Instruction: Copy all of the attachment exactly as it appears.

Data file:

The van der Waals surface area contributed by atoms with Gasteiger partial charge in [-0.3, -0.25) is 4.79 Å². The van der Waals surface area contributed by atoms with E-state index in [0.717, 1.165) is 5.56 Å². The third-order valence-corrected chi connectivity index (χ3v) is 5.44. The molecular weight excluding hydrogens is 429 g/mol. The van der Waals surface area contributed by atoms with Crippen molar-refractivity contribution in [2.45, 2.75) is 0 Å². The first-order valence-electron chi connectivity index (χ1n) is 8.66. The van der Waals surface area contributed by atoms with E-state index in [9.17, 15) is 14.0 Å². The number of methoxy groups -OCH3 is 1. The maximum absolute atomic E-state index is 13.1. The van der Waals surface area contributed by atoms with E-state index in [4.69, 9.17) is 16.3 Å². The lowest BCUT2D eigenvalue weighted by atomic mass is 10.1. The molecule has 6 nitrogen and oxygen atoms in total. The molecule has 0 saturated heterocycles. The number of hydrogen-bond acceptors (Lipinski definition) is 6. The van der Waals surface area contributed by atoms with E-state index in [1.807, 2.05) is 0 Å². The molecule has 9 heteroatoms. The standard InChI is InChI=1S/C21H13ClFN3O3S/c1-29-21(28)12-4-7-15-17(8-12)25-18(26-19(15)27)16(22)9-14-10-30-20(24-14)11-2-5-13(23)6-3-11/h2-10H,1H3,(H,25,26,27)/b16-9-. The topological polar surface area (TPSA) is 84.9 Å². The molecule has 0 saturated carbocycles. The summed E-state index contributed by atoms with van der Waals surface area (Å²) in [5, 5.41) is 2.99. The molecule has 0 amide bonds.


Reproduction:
The van der Waals surface area contributed by atoms with Gasteiger partial charge in [-0.3, -0.25) is 4.79 Å². The van der Waals surface area contributed by atoms with E-state index in [0.717, 1.165) is 5.56 Å². The third-order valence-corrected chi connectivity index (χ3v) is 5.44. The molecular weight excluding hydrogens is 429 g/mol. The van der Waals surface area contributed by atoms with Crippen molar-refractivity contribution in [2.45, 2.75) is 0 Å². The first-order valence-electron chi connectivity index (χ1n) is 8.66. The van der Waals surface area contributed by atoms with E-state index in [9.17, 15) is 14.0 Å². The number of methoxy groups -OCH3 is 1. The maximum absolute atomic E-state index is 13.1. The van der Waals surface area contributed by atoms with E-state index in [4.69, 9.17) is 16.3 Å². The lowest BCUT2D eigenvalue weighted by atomic mass is 10.1. The molecule has 6 nitrogen and oxygen atoms in total. The molecule has 0 saturated heterocycles. The number of hydrogen-bond acceptors (Lipinski definition) is 6. The van der Waals surface area contributed by atoms with E-state index in [1.807, 2.05) is 0 Å². The molecule has 9 heteroatoms. The standard InChI is InChI=1S/C21H13ClFN3O3S/c1-29-21(28)12-4-7-15-17(8-12)25-18(26-19(15)27)16(22)9-14-10-30-20(24-14)11-2-5-13(23)6-3-11/h2-10H,1H3,(H,25,26,27)/b16-9-. The topological polar surface area (TPSA) is 84.9 Å². The molecule has 0 saturated carbocycles. The summed E-state index contributed by atoms with van der Waals surface area (Å²) in [5, 5.41) is 2.99. The molecule has 0 amide bonds.